A research group working at Uppsala University has successfully studied “translational factors” – important components of a cell’s protein synthesis machinery – that are billions of years old. By studying these old “resurrected” factors, the researchers were able to establish that they had much broader specificities than their current, more specialized counterparts.
In order to survive and grow, all cells contain an internal protein synthesis factory. These are ribosomes and associated translational factors that work together to ensure that the complex process of protein production runs smoothly. While almost all of the components of modern translational machinery are well known, until now scientists were unsure how the process evolved.
The new study, published in the journal Molecular biology and evolution, took the research group led by Professor Suparna Sanyal from the Department of Cellular and Molecular Biology on an epic journey into the past. A previously published study used a special algorithm to predict ancestor DNA sequences of an important translational factor called thermo-unstable elongation factor, or EF-Tu, dating back billions of years. The Uppsala research group used these DNA sequences to resuscitate ancient bacterial EF-Tu proteins and then to study their properties.
The researchers examined several nodes in the evolutionary history of EF-Tu. The oldest proteins they created were around 3.3 billion years old.
“It was amazing to see that the ancestral EF-Tu proteins matched the geological temperatures on Earth at their corresponding periods. It was much hotter 3 billion years ago and these proteins worked well at 70 ° C, while proteins 300 million years old could only withstand 50 ° C ”, explains Suparna Sanyal. .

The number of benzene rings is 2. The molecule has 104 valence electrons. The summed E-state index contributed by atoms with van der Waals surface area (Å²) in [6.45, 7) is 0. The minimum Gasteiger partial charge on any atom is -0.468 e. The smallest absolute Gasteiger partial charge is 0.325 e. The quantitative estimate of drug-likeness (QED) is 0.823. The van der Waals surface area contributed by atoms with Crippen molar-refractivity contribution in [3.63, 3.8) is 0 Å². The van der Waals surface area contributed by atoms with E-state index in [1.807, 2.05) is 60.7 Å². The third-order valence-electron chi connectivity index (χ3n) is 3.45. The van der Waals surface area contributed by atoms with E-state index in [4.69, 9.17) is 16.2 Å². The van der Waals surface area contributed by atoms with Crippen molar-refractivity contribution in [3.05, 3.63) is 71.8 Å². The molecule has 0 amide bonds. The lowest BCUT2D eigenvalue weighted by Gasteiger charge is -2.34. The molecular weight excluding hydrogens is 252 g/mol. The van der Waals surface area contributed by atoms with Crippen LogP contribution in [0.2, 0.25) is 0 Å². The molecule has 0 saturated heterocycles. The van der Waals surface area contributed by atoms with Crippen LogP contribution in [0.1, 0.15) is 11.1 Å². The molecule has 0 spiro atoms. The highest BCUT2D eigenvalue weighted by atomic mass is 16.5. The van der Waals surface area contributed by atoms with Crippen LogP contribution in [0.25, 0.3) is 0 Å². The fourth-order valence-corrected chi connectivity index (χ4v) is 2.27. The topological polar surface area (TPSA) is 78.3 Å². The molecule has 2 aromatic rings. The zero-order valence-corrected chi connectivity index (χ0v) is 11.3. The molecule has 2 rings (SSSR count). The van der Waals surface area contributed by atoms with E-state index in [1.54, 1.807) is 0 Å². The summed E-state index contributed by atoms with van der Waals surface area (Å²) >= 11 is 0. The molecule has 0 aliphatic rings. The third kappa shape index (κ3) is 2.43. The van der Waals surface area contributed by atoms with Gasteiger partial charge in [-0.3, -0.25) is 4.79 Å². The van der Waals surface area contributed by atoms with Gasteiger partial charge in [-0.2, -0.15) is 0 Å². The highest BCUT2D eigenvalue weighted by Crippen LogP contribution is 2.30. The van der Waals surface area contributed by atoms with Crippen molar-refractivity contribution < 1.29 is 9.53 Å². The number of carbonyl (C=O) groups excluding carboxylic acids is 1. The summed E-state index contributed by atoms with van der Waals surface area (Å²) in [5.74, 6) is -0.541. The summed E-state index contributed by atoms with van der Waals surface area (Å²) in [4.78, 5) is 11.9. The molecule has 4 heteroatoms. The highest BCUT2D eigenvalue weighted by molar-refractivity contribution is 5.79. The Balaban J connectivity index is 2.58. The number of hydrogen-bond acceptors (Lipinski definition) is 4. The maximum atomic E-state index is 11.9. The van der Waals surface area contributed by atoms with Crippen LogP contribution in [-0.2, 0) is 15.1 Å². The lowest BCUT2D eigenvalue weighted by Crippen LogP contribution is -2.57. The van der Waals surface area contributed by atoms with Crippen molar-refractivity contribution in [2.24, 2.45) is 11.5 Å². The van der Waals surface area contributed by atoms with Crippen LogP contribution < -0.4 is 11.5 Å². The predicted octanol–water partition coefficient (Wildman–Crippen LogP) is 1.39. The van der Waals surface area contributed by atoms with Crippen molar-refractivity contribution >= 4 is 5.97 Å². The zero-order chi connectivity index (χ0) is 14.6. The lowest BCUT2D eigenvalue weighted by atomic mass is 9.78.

The researchers were able to demonstrate that the ancient elongation factors are compatible with various types of ribosomes and can therefore be classified as “generalists”, while their modern descendants have evolved to perform “specialized” functions. While this makes them more efficient, they require specific ribosomes to function properly. The results also suggest that ribosomes likely evolved their RNA nucleus before other associated translational factors.
“The fact that we now know how protein synthesis has evolved so far allows us to model the future. If the components of translation machines have already evolved to such a level of specialization, what will happen in the future, for example, in the case of new mutations? Suparna Sanyal wonders.
The fact that researchers have shown that it is possible to recreate such ancient proteins, and that extremely ancient translation factors work well with many different types of ribosomes, indicates that the process is of potential interest for product research. protein pharmaceuticals. If it turns out that other ancient components of protein synthesis were also generalists, it might be possible to use these ancient variants to produce therapeutic proteins with unnatural or synthetic components in the future. .
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Material provided by Uppsala University. Original written by Linda Koffmar. Note: Content can be changed for style and length.